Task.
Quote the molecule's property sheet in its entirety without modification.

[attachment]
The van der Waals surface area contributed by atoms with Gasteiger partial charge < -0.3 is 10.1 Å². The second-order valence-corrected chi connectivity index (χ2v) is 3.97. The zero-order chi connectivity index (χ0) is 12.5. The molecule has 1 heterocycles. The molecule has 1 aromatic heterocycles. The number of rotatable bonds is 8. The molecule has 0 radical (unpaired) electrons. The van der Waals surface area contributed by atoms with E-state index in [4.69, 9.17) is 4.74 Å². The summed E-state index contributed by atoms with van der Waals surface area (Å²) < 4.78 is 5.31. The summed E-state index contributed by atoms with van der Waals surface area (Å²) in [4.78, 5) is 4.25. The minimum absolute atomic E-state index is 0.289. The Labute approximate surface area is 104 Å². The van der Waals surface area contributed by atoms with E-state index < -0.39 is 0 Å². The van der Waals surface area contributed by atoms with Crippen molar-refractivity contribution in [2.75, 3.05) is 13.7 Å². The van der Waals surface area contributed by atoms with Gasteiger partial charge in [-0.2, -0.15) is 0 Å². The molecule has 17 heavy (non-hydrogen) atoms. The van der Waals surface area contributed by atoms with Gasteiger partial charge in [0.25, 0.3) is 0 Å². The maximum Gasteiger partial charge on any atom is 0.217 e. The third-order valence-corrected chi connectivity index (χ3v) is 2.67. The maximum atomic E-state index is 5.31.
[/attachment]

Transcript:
The van der Waals surface area contributed by atoms with Gasteiger partial charge < -0.3 is 10.1 Å². The second-order valence-corrected chi connectivity index (χ2v) is 3.97. The zero-order chi connectivity index (χ0) is 12.5. The molecule has 1 heterocycles. The molecule has 1 aromatic heterocycles. The number of rotatable bonds is 8. The molecule has 0 radical (unpaired) electrons. The van der Waals surface area contributed by atoms with E-state index in [4.69, 9.17) is 4.74 Å². The summed E-state index contributed by atoms with van der Waals surface area (Å²) < 4.78 is 5.31. The summed E-state index contributed by atoms with van der Waals surface area (Å²) in [4.78, 5) is 4.25. The minimum absolute atomic E-state index is 0.289. The Labute approximate surface area is 104 Å². The van der Waals surface area contributed by atoms with E-state index < -0.39 is 0 Å². The van der Waals surface area contributed by atoms with Crippen molar-refractivity contribution in [2.75, 3.05) is 13.7 Å². The van der Waals surface area contributed by atoms with Gasteiger partial charge in [-0.2, -0.15) is 0 Å². The molecule has 17 heavy (non-hydrogen) atoms. The van der Waals surface area contributed by atoms with Gasteiger partial charge in [0.25, 0.3) is 0 Å². The maximum Gasteiger partial charge on any atom is 0.217 e. The third-order valence-corrected chi connectivity index (χ3v) is 2.67. The maximum atomic E-state index is 5.31.